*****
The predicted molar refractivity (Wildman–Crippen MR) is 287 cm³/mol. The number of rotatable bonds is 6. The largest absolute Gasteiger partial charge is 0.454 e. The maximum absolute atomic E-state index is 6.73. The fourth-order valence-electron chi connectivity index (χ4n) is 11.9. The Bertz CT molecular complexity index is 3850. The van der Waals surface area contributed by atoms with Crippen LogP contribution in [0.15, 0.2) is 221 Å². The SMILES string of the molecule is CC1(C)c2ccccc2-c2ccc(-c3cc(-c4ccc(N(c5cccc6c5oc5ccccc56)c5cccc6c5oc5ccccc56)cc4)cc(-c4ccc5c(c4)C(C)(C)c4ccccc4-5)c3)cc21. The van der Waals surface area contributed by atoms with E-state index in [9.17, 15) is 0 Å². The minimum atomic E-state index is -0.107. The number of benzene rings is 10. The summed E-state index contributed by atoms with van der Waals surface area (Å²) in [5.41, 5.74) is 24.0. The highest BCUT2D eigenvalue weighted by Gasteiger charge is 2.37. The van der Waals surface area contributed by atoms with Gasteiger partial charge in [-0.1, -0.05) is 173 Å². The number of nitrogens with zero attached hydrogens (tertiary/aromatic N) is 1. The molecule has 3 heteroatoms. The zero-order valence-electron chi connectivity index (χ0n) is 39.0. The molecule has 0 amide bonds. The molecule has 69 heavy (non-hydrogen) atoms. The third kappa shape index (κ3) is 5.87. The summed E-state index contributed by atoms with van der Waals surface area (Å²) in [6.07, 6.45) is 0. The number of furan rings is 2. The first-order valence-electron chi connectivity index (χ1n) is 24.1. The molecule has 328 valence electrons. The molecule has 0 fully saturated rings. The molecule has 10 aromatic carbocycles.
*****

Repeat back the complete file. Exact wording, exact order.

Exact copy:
The predicted molar refractivity (Wildman–Crippen MR) is 287 cm³/mol. The number of rotatable bonds is 6. The largest absolute Gasteiger partial charge is 0.454 e. The maximum absolute atomic E-state index is 6.73. The fourth-order valence-electron chi connectivity index (χ4n) is 11.9. The Bertz CT molecular complexity index is 3850. The van der Waals surface area contributed by atoms with Crippen LogP contribution in [0.15, 0.2) is 221 Å². The SMILES string of the molecule is CC1(C)c2ccccc2-c2ccc(-c3cc(-c4ccc(N(c5cccc6c5oc5ccccc56)c5cccc6c5oc5ccccc56)cc4)cc(-c4ccc5c(c4)C(C)(C)c4ccccc4-5)c3)cc21. The van der Waals surface area contributed by atoms with E-state index in [9.17, 15) is 0 Å². The minimum atomic E-state index is -0.107. The number of benzene rings is 10. The summed E-state index contributed by atoms with van der Waals surface area (Å²) in [5.41, 5.74) is 24.0. The highest BCUT2D eigenvalue weighted by Gasteiger charge is 2.37. The van der Waals surface area contributed by atoms with Gasteiger partial charge in [-0.1, -0.05) is 173 Å². The number of nitrogens with zero attached hydrogens (tertiary/aromatic N) is 1. The molecule has 3 heteroatoms. The zero-order valence-electron chi connectivity index (χ0n) is 39.0. The molecule has 0 amide bonds. The molecule has 69 heavy (non-hydrogen) atoms. The third kappa shape index (κ3) is 5.87. The summed E-state index contributed by atoms with van der Waals surface area (Å²) in [6.07, 6.45) is 0. The number of furan rings is 2. The first-order valence-electron chi connectivity index (χ1n) is 24.1. The molecule has 328 valence electrons. The molecule has 0 fully saturated rings. The molecule has 10 aromatic carbocycles.